Welcome to another era in the Toms River area's past, one century ago this week!
Let your mind wander as you consider life around January 6th, 1922, courtesy the New Jersey Courier weekly newspaper and Ocean County Library archives, and peppered with items of maritime interest (around a 15 minute read).
BREVITIES AND EDITORIALS
(written by NJ Courier editor, William H. Fischer, as he sat at his desk above Main Street near Washington Street; it was much like a collection of online social media updates seen today)
Bay frozen over.
A week of skating.
Days getting longer.
Full moon next Friday.
Rain on Wednesday afternoon.
Lincoln's Birthday is the next holiday.
The Christmas tree has lost its glory.
Plenty of strong winds; also plenty of dust.
A New Year's dance was given at the Marion Inn on Saturday evening, and was taken advantage of by the young people of the village.
The Toms River Yacht Club gave a dance last Friday evening at which many of the members appeared as Pierrots or Pierrettes, and the chief refreshments were hot dogs.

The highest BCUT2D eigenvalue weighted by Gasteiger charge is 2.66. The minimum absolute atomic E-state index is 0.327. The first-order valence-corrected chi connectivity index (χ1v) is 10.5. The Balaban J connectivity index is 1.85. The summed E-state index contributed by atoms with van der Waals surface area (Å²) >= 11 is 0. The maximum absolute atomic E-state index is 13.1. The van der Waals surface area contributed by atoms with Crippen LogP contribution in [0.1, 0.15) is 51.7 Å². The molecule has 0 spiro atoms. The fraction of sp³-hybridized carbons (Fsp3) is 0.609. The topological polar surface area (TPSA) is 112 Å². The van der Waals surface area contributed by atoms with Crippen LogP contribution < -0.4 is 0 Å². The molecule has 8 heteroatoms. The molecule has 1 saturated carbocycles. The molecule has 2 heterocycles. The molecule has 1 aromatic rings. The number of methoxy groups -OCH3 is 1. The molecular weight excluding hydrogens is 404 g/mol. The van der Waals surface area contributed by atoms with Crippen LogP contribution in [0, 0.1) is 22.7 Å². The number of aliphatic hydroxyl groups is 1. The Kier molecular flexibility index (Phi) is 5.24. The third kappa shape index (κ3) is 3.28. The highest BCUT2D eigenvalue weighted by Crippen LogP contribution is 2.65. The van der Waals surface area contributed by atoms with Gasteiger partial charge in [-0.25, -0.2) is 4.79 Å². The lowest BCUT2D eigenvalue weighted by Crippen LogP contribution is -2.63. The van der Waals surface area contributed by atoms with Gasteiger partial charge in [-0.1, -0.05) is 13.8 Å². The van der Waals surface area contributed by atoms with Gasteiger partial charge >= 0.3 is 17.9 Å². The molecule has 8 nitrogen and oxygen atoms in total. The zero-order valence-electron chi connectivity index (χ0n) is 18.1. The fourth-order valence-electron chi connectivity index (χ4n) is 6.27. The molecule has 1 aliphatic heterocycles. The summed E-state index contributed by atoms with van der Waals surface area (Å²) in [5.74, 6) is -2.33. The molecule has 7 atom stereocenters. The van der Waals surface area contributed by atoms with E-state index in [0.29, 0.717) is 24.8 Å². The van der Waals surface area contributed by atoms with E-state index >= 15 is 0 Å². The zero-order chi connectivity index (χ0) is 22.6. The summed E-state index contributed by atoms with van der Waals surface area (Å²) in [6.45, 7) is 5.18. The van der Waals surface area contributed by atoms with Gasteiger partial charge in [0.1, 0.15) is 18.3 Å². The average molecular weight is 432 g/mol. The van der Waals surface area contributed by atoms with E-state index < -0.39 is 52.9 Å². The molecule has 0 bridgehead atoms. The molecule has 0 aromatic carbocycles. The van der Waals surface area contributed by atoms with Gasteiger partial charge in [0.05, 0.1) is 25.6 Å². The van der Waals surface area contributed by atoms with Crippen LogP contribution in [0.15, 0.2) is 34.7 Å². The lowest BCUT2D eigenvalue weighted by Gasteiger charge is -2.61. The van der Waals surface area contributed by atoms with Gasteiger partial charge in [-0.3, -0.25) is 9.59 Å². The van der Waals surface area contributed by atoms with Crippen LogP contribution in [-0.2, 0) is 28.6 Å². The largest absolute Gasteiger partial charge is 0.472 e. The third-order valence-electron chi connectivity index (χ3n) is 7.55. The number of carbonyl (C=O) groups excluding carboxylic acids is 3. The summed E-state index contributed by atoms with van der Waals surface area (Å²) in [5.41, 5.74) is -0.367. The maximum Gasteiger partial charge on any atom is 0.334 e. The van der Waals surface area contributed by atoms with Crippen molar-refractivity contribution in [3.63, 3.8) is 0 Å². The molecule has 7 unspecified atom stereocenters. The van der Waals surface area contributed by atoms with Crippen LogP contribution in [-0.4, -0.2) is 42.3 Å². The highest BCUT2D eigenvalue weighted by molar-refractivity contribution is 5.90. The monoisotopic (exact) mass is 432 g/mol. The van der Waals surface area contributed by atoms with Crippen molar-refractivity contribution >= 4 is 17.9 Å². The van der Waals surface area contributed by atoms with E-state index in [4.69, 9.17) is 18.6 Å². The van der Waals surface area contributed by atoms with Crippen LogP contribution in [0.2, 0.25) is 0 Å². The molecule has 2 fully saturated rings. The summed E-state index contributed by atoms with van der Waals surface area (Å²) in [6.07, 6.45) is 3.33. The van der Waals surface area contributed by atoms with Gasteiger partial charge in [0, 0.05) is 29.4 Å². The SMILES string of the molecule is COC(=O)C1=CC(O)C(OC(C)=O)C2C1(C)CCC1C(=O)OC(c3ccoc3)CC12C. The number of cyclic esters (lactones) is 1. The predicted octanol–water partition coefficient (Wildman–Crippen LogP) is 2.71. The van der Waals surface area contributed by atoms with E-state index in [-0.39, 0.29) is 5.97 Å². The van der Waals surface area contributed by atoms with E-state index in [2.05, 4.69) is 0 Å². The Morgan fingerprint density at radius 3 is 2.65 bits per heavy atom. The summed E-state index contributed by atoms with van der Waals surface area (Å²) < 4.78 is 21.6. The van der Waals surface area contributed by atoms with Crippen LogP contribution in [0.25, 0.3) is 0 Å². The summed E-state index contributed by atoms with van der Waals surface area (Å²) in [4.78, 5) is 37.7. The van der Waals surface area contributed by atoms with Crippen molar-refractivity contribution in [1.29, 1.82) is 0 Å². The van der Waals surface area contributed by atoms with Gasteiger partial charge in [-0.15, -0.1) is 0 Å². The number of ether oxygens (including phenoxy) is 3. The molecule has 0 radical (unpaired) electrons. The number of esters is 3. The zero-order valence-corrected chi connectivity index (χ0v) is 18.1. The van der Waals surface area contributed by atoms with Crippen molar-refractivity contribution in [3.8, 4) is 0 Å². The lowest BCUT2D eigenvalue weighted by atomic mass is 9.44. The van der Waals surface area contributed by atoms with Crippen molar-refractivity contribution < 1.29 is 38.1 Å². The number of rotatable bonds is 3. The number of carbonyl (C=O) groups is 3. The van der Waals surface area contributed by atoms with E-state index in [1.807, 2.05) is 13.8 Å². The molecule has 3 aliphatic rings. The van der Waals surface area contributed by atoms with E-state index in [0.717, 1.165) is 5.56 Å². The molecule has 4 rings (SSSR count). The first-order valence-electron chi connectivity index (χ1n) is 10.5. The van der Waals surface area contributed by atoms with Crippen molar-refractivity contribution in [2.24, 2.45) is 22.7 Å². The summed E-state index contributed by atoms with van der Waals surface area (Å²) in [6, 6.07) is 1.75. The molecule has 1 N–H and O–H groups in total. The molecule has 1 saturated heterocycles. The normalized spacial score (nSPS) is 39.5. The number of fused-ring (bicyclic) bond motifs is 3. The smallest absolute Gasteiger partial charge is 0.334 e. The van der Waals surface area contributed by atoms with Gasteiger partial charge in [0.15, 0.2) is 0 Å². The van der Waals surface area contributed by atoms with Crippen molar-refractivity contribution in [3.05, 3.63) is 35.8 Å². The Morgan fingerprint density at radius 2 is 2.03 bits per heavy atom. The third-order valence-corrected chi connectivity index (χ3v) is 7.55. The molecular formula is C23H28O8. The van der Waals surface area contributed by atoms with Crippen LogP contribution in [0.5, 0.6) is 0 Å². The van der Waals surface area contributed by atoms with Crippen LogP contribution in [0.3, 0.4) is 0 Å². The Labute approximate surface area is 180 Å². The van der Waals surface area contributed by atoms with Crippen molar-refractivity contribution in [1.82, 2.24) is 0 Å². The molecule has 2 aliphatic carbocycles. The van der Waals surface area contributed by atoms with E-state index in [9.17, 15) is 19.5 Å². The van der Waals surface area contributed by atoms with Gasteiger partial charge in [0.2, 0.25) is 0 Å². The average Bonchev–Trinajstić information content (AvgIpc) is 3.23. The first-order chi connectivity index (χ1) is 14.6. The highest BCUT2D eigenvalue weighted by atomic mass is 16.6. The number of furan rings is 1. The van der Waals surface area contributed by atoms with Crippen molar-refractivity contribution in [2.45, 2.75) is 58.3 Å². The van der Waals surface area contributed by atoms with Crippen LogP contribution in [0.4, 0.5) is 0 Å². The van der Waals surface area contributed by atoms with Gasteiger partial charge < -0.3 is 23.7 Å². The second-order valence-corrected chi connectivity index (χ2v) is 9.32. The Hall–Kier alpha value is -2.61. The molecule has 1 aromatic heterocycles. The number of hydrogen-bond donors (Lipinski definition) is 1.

Young folks have had lots of fun skating. The Jakes Branch cranberry bog [located between Beachwood and what is today South Toms River Borough, now derelict and grown over for many decades] has been the favorite spot hereabouts. Down at Pershing the cranberry bog was also in use.
Automobiles shed their green and white tags on Saturday last and blossomed forth in the 1922 black and white colors. Dealers tags again have a big D in front of the number; passenger carriers have the letter O, for omnibus; freight carriers the letter X.